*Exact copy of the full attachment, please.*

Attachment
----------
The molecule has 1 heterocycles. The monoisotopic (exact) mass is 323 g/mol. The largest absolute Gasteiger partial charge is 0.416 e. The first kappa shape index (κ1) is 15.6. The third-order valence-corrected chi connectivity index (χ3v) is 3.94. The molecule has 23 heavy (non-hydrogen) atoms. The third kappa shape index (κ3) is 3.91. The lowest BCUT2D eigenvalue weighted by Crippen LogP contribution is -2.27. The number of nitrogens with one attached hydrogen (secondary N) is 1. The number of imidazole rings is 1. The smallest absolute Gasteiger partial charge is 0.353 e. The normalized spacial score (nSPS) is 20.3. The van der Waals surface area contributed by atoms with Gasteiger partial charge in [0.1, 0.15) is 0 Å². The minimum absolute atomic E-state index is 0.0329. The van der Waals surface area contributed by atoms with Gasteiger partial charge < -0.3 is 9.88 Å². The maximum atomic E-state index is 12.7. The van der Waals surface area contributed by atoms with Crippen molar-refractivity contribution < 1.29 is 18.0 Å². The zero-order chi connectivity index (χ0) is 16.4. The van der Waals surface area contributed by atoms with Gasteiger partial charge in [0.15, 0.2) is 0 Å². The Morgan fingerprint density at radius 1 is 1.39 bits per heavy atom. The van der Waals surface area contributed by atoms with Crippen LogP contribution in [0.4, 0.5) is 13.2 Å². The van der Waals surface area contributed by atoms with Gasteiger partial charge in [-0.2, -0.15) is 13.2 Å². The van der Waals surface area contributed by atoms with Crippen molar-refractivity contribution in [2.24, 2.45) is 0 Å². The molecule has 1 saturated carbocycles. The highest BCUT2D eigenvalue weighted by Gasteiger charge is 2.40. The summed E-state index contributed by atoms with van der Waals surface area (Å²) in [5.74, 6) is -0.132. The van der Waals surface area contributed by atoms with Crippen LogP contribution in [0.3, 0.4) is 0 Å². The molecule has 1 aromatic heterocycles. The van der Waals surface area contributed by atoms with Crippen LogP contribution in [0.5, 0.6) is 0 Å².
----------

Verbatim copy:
The molecule has 1 heterocycles. The monoisotopic (exact) mass is 323 g/mol. The largest absolute Gasteiger partial charge is 0.416 e. The first kappa shape index (κ1) is 15.6. The third-order valence-corrected chi connectivity index (χ3v) is 3.94. The molecule has 23 heavy (non-hydrogen) atoms. The third kappa shape index (κ3) is 3.91. The lowest BCUT2D eigenvalue weighted by Crippen LogP contribution is -2.27. The number of nitrogens with one attached hydrogen (secondary N) is 1. The number of imidazole rings is 1. The smallest absolute Gasteiger partial charge is 0.353 e. The normalized spacial score (nSPS) is 20.3. The van der Waals surface area contributed by atoms with Gasteiger partial charge in [0.1, 0.15) is 0 Å². The minimum absolute atomic E-state index is 0.0329. The van der Waals surface area contributed by atoms with Gasteiger partial charge < -0.3 is 9.88 Å². The maximum atomic E-state index is 12.7. The van der Waals surface area contributed by atoms with Crippen molar-refractivity contribution < 1.29 is 18.0 Å². The zero-order chi connectivity index (χ0) is 16.4. The van der Waals surface area contributed by atoms with Gasteiger partial charge in [0.15, 0.2) is 0 Å². The Morgan fingerprint density at radius 1 is 1.39 bits per heavy atom. The van der Waals surface area contributed by atoms with Crippen LogP contribution in [0.4, 0.5) is 13.2 Å². The van der Waals surface area contributed by atoms with Gasteiger partial charge in [-0.2, -0.15) is 13.2 Å². The van der Waals surface area contributed by atoms with Crippen molar-refractivity contribution in [2.24, 2.45) is 0 Å². The molecule has 1 saturated carbocycles. The highest BCUT2D eigenvalue weighted by Gasteiger charge is 2.40. The summed E-state index contributed by atoms with van der Waals surface area (Å²) in [5.74, 6) is -0.132. The van der Waals surface area contributed by atoms with Crippen LogP contribution in [0.3, 0.4) is 0 Å². The molecule has 1 aromatic heterocycles. The van der Waals surface area contributed by atoms with Crippen LogP contribution in [0.5, 0.6) is 0 Å².